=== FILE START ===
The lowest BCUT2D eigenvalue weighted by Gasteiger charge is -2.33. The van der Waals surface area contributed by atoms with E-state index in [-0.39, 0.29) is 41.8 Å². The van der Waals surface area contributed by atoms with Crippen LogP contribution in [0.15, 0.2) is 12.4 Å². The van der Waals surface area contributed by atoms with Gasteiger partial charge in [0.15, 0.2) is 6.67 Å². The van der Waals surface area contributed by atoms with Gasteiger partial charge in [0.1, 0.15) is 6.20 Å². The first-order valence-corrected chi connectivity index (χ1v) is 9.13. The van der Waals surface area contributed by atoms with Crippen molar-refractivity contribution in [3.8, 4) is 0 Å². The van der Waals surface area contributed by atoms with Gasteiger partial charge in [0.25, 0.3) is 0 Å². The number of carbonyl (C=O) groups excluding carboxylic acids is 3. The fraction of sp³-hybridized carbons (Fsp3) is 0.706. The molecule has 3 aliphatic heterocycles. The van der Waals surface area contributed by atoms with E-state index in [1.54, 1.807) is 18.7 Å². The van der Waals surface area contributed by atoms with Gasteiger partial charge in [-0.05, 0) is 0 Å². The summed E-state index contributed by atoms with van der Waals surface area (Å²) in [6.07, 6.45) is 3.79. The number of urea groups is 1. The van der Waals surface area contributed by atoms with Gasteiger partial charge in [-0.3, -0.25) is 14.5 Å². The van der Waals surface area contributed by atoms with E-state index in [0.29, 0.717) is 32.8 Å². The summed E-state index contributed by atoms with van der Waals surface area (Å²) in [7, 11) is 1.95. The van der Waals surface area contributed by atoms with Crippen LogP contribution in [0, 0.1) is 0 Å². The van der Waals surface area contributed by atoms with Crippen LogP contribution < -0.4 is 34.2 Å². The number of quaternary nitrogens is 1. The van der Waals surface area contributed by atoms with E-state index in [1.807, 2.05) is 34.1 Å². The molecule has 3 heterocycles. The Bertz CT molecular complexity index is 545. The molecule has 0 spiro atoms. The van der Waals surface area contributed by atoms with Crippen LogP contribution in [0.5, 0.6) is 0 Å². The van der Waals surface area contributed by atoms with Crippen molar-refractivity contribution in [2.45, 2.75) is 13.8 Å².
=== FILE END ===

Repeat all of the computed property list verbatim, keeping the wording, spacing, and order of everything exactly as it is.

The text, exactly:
The lowest BCUT2D eigenvalue weighted by Gasteiger charge is -2.33. The van der Waals surface area contributed by atoms with E-state index in [-0.39, 0.29) is 41.8 Å². The van der Waals surface area contributed by atoms with Crippen LogP contribution in [0.15, 0.2) is 12.4 Å². The van der Waals surface area contributed by atoms with Gasteiger partial charge in [0.15, 0.2) is 6.67 Å². The van der Waals surface area contributed by atoms with Gasteiger partial charge in [0.1, 0.15) is 6.20 Å². The first-order valence-corrected chi connectivity index (χ1v) is 9.13. The van der Waals surface area contributed by atoms with Crippen molar-refractivity contribution in [3.8, 4) is 0 Å². The van der Waals surface area contributed by atoms with Gasteiger partial charge in [0.25, 0.3) is 0 Å². The number of carbonyl (C=O) groups excluding carboxylic acids is 3. The fraction of sp³-hybridized carbons (Fsp3) is 0.706. The molecule has 3 aliphatic heterocycles. The van der Waals surface area contributed by atoms with E-state index in [1.54, 1.807) is 18.7 Å². The van der Waals surface area contributed by atoms with Gasteiger partial charge in [-0.05, 0) is 0 Å². The summed E-state index contributed by atoms with van der Waals surface area (Å²) in [6.07, 6.45) is 3.79. The number of urea groups is 1. The van der Waals surface area contributed by atoms with Gasteiger partial charge in [-0.3, -0.25) is 14.5 Å². The van der Waals surface area contributed by atoms with E-state index in [0.29, 0.717) is 32.8 Å². The summed E-state index contributed by atoms with van der Waals surface area (Å²) in [7, 11) is 1.95. The van der Waals surface area contributed by atoms with Crippen LogP contribution in [0, 0.1) is 0 Å². The van der Waals surface area contributed by atoms with Crippen LogP contribution < -0.4 is 34.2 Å². The number of quaternary nitrogens is 1. The van der Waals surface area contributed by atoms with E-state index in [1.807, 2.05) is 34.1 Å². The molecule has 3 heterocycles. The Bertz CT molecular complexity index is 545. The molecule has 0 spiro atoms. The van der Waals surface area contributed by atoms with Crippen LogP contribution in [0.5, 0.6) is 0 Å². The van der Waals surface area contributed by atoms with Crippen molar-refractivity contribution in [2.45, 2.75) is 13.8 Å².